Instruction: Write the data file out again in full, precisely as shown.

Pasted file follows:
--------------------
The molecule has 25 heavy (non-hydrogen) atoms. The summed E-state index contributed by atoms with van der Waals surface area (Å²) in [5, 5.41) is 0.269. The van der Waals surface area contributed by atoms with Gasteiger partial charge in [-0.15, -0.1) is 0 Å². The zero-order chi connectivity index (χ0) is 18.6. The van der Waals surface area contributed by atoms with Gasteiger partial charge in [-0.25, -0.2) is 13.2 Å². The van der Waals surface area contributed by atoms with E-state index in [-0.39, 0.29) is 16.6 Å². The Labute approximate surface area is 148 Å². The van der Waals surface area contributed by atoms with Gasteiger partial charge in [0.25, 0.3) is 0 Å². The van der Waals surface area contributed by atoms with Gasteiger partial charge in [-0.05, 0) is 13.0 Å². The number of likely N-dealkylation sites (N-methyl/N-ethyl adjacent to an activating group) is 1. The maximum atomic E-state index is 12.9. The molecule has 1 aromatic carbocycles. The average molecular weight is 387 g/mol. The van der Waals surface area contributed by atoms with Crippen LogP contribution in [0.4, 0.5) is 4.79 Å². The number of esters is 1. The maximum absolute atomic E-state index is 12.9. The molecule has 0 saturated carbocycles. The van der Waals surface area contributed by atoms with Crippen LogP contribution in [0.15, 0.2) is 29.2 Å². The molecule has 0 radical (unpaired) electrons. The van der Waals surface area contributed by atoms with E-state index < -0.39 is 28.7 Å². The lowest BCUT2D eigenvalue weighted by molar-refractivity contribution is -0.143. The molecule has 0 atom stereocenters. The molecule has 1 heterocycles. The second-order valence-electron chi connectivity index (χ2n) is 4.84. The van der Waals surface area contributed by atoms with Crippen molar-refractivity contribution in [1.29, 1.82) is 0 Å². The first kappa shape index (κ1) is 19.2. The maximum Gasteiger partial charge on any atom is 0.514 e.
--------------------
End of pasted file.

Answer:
The molecule has 25 heavy (non-hydrogen) atoms. The summed E-state index contributed by atoms with van der Waals surface area (Å²) in [5, 5.41) is 0.269. The van der Waals surface area contributed by atoms with Gasteiger partial charge in [-0.15, -0.1) is 0 Å². The zero-order chi connectivity index (χ0) is 18.6. The van der Waals surface area contributed by atoms with Gasteiger partial charge in [-0.25, -0.2) is 13.2 Å². The van der Waals surface area contributed by atoms with E-state index in [-0.39, 0.29) is 16.6 Å². The Labute approximate surface area is 148 Å². The van der Waals surface area contributed by atoms with Gasteiger partial charge in [0.25, 0.3) is 0 Å². The van der Waals surface area contributed by atoms with Gasteiger partial charge in [-0.05, 0) is 13.0 Å². The number of likely N-dealkylation sites (N-methyl/N-ethyl adjacent to an activating group) is 1. The maximum atomic E-state index is 12.9. The molecule has 1 aromatic carbocycles. The average molecular weight is 387 g/mol. The van der Waals surface area contributed by atoms with Crippen LogP contribution in [0.4, 0.5) is 4.79 Å². The number of esters is 1. The maximum absolute atomic E-state index is 12.9. The molecule has 0 saturated carbocycles. The van der Waals surface area contributed by atoms with Crippen LogP contribution in [0.15, 0.2) is 29.2 Å². The molecule has 0 radical (unpaired) electrons. The van der Waals surface area contributed by atoms with E-state index < -0.39 is 28.7 Å². The lowest BCUT2D eigenvalue weighted by molar-refractivity contribution is -0.143. The molecule has 0 atom stereocenters. The molecule has 1 heterocycles. The second-order valence-electron chi connectivity index (χ2n) is 4.84. The van der Waals surface area contributed by atoms with Crippen molar-refractivity contribution in [1.29, 1.82) is 0 Å². The first kappa shape index (κ1) is 19.2. The maximum Gasteiger partial charge on any atom is 0.514 e.